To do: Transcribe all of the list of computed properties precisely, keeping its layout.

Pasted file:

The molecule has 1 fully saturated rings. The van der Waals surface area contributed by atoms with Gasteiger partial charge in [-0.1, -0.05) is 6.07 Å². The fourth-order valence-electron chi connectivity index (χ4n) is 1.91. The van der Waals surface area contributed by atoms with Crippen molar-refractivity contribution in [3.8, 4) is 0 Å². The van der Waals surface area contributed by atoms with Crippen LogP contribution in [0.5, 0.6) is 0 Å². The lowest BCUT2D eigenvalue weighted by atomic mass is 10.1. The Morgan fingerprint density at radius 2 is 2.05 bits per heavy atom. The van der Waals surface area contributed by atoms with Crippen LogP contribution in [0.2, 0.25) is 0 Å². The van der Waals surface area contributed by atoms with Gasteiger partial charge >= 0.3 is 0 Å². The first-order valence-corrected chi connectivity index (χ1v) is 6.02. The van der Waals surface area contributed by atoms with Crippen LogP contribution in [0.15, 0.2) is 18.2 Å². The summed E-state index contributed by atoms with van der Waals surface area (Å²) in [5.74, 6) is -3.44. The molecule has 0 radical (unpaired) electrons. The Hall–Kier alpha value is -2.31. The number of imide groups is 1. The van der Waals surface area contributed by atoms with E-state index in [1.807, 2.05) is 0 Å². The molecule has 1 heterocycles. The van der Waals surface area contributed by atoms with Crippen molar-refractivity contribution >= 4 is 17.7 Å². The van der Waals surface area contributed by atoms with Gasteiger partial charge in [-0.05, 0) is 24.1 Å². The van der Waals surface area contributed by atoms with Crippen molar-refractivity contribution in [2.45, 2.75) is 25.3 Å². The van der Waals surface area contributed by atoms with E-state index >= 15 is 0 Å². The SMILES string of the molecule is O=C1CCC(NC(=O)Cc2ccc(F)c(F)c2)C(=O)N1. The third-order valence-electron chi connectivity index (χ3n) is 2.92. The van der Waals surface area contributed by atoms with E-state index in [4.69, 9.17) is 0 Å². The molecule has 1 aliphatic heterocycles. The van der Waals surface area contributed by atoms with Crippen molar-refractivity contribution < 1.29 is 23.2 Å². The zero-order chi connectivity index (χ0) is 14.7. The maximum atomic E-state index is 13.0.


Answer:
The molecule has 1 fully saturated rings. The van der Waals surface area contributed by atoms with Gasteiger partial charge in [-0.1, -0.05) is 6.07 Å². The fourth-order valence-electron chi connectivity index (χ4n) is 1.91. The van der Waals surface area contributed by atoms with Crippen molar-refractivity contribution in [3.8, 4) is 0 Å². The van der Waals surface area contributed by atoms with Crippen LogP contribution in [0.5, 0.6) is 0 Å². The lowest BCUT2D eigenvalue weighted by atomic mass is 10.1. The Morgan fingerprint density at radius 2 is 2.05 bits per heavy atom. The van der Waals surface area contributed by atoms with Crippen LogP contribution in [0.2, 0.25) is 0 Å². The van der Waals surface area contributed by atoms with Gasteiger partial charge >= 0.3 is 0 Å². The first-order valence-corrected chi connectivity index (χ1v) is 6.02. The van der Waals surface area contributed by atoms with Crippen LogP contribution in [0.15, 0.2) is 18.2 Å². The summed E-state index contributed by atoms with van der Waals surface area (Å²) in [5.74, 6) is -3.44. The molecule has 0 radical (unpaired) electrons. The Hall–Kier alpha value is -2.31. The number of imide groups is 1. The van der Waals surface area contributed by atoms with E-state index in [1.807, 2.05) is 0 Å². The molecule has 1 heterocycles. The van der Waals surface area contributed by atoms with Crippen molar-refractivity contribution >= 4 is 17.7 Å². The van der Waals surface area contributed by atoms with Gasteiger partial charge in [-0.05, 0) is 24.1 Å². The van der Waals surface area contributed by atoms with Crippen molar-refractivity contribution in [2.45, 2.75) is 25.3 Å². The van der Waals surface area contributed by atoms with E-state index >= 15 is 0 Å². The SMILES string of the molecule is O=C1CCC(NC(=O)Cc2ccc(F)c(F)c2)C(=O)N1. The third-order valence-electron chi connectivity index (χ3n) is 2.92. The van der Waals surface area contributed by atoms with E-state index in [4.69, 9.17) is 0 Å². The molecule has 1 aliphatic heterocycles. The van der Waals surface area contributed by atoms with Crippen molar-refractivity contribution < 1.29 is 23.2 Å². The zero-order chi connectivity index (χ0) is 14.7. The maximum atomic E-state index is 13.0.